Values, design, price... Young sustainable fashion brands' challenges #208


Sustainability is trendy. A plethora of brands have appeared in the last 24 months, each one more responsible than the other. But behind these ambitions, there are still many obstacles. Survey.

Just take a quick look at the Ulule or KissKissBankBank platforms. They are overflowing with participatory financing campaigns for new fashion brands all presented as sustainable. This phenomenon has been structured for a few years. Some companies like the Slip français created in 2012, 1083 created in 2013 or Hopaal, which exists since 2016, have traced the path of a more responsible fashion. Previously alternative, sustainable fashion is now becoming a standard, thanks to consumer’s pressure. But despite the clearing of their elders, young designers are still faced with many obstacles.

A pre-requisite to start a business

A few years ago, creating a fashion brand with sustainable values was still marginal, notes Thomas Huriez, founder of 1083 – a company specializing in sustainable Made in France jeans. “In 2013, when I started 1083, mentalities were just beginning to evolve. Arnaud Montebourg had notably made the front page of the Parisien newspaper with a sailor’s jacket and we could feel a kind of new attention around Made in France. Today, it has become a prerequisite. Brands have understood that this commitment is necessary. It would be hard to imagine an entrepreneur launching “a clothing brand made from conventional cotton in Bangladesh,” admits Clément Maulavé, co-founder of Hopaal, a producer of recycled clothing.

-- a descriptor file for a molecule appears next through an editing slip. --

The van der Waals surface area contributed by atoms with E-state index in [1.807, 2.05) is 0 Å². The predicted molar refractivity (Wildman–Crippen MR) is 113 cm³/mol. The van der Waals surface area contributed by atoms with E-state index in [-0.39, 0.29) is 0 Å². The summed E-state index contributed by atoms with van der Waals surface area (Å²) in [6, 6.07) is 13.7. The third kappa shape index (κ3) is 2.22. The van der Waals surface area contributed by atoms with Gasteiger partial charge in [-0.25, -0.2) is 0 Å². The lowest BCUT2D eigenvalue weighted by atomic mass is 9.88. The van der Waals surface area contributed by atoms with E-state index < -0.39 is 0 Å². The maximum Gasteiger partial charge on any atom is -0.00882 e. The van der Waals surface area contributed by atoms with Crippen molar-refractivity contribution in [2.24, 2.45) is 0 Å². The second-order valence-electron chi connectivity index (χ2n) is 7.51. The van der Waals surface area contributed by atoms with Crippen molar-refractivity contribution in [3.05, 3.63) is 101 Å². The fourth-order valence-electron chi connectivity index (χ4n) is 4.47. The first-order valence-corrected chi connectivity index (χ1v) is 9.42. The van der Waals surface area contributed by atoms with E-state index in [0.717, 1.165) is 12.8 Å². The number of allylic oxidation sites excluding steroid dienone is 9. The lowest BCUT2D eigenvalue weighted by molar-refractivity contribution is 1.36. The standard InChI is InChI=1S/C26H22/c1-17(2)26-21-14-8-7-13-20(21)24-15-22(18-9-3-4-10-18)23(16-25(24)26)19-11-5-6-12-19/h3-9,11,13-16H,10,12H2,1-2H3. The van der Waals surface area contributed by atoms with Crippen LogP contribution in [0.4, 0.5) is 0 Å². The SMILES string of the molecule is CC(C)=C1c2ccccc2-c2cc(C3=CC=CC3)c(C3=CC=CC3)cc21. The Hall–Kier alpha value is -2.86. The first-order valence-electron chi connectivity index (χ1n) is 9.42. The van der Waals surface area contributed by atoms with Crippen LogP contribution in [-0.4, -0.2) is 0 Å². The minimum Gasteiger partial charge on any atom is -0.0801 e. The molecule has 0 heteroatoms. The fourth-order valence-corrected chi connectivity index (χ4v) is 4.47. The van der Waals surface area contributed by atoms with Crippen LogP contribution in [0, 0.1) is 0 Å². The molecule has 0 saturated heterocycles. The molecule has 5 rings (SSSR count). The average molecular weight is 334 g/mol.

Today, a significant part of French people are expecting brands to get involved. In a study conducted in 2019 by the Institut Français de la Mode and Première Vision, Gildas Minvielle, director of the IFM-Première Vision Chair, already noted that “some consumers are consuming less but better. They are willing to pay more and compensate by buying fewer products”. The pandemic has apparently not frozen these good intentions. The same study, conducted a year later, showed that 64% of consumers were considering buying a responsible fashion product in the coming months. The creation of products in the country and the choice of raw materials were the main points of attention retained.

Expectations heard by designers who do not hesitate to display GOTS or Oeko tex labels to highlight the quality of their raw materials. As part of the IFM-Kering chair, the Institut Français de la Mode has developed the Fashion Sustainability certificate, described on its website as “an interdisciplinary program designed to provide students with the knowledge and skills necessary to advance sustainability practices in the fashion and luxury industry.”

An “opaque” textile industry

Entering the eco-responsible fashion sector is a path strewn with pitfalls for those who venture into it. To meet the values they claim, entrepreneurs are confronted with a lot of technical complexities. “Starting from a blank sheet of paper and building everything from a vision requires less effort than changing an existing brand, says Eloise Moigno, founder of the ethical fashion label SloWeAre. But you have to create your entire value chain, find the right people, the right materials…” .

Indeed, entrepreneurs who embark on this adventure have everything to build, especially when they do not come from this professional environment, which is often the case. “With Mathieu Couacault, we met in business school, in Toulouse. When we decided to launch our brand, we had no knowledge of the market, explains Clément Maulavé. It was complicated because we had no resources available, nor even a network of manufacturers. Marion Lemaire, founder of Splice, agrees: “At the beginning, everything was difficult because it was new for me. I come from the IT world where I was a project manager for 20 years. So I had to find the players in the industry, meet them, get to know the material…”.


Read the full article (in French) on Maddyness